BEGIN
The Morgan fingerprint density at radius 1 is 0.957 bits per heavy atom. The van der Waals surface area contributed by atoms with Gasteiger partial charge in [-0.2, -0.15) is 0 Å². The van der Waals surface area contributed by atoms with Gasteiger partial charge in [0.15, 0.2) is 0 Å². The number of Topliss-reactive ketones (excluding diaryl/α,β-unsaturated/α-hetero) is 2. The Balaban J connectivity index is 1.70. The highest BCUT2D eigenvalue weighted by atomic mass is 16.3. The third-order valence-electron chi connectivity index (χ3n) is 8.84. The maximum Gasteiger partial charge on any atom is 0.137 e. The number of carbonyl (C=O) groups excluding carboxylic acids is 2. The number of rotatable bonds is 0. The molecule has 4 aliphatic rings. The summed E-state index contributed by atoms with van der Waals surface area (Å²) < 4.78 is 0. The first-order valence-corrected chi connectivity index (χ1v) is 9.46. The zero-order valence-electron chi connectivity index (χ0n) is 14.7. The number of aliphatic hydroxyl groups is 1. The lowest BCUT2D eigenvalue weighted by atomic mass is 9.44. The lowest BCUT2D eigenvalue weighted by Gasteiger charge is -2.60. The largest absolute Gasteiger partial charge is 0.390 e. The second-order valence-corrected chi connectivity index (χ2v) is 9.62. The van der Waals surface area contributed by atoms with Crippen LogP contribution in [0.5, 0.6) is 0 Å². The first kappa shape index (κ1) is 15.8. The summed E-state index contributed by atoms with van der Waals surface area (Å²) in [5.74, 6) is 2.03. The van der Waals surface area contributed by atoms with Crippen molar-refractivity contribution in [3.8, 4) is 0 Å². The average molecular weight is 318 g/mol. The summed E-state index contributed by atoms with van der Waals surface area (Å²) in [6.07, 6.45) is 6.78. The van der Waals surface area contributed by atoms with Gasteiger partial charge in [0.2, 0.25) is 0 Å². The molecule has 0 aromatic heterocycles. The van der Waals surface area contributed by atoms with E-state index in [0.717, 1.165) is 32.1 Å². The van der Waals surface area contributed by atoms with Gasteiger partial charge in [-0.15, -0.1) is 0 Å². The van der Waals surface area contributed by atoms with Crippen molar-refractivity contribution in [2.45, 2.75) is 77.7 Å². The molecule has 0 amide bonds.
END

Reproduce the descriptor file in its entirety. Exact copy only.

The Morgan fingerprint density at radius 1 is 0.957 bits per heavy atom. The van der Waals surface area contributed by atoms with Gasteiger partial charge in [-0.2, -0.15) is 0 Å². The van der Waals surface area contributed by atoms with Gasteiger partial charge in [0.15, 0.2) is 0 Å². The number of Topliss-reactive ketones (excluding diaryl/α,β-unsaturated/α-hetero) is 2. The Balaban J connectivity index is 1.70. The highest BCUT2D eigenvalue weighted by atomic mass is 16.3. The third-order valence-electron chi connectivity index (χ3n) is 8.84. The maximum Gasteiger partial charge on any atom is 0.137 e. The number of carbonyl (C=O) groups excluding carboxylic acids is 2. The number of rotatable bonds is 0. The molecule has 4 aliphatic rings. The summed E-state index contributed by atoms with van der Waals surface area (Å²) < 4.78 is 0. The first-order valence-corrected chi connectivity index (χ1v) is 9.46. The zero-order valence-electron chi connectivity index (χ0n) is 14.7. The number of aliphatic hydroxyl groups is 1. The lowest BCUT2D eigenvalue weighted by atomic mass is 9.44. The lowest BCUT2D eigenvalue weighted by Gasteiger charge is -2.60. The largest absolute Gasteiger partial charge is 0.390 e. The second-order valence-corrected chi connectivity index (χ2v) is 9.62. The van der Waals surface area contributed by atoms with Crippen LogP contribution in [0.5, 0.6) is 0 Å². The first kappa shape index (κ1) is 15.8. The summed E-state index contributed by atoms with van der Waals surface area (Å²) in [5.74, 6) is 2.03. The van der Waals surface area contributed by atoms with Crippen molar-refractivity contribution in [3.8, 4) is 0 Å². The average molecular weight is 318 g/mol. The summed E-state index contributed by atoms with van der Waals surface area (Å²) in [6.07, 6.45) is 6.78. The van der Waals surface area contributed by atoms with Gasteiger partial charge in [0.2, 0.25) is 0 Å². The molecule has 0 aromatic heterocycles. The van der Waals surface area contributed by atoms with E-state index in [0.717, 1.165) is 32.1 Å². The van der Waals surface area contributed by atoms with Gasteiger partial charge in [-0.15, -0.1) is 0 Å². The van der Waals surface area contributed by atoms with Crippen molar-refractivity contribution in [2.45, 2.75) is 77.7 Å². The molecule has 0 amide bonds.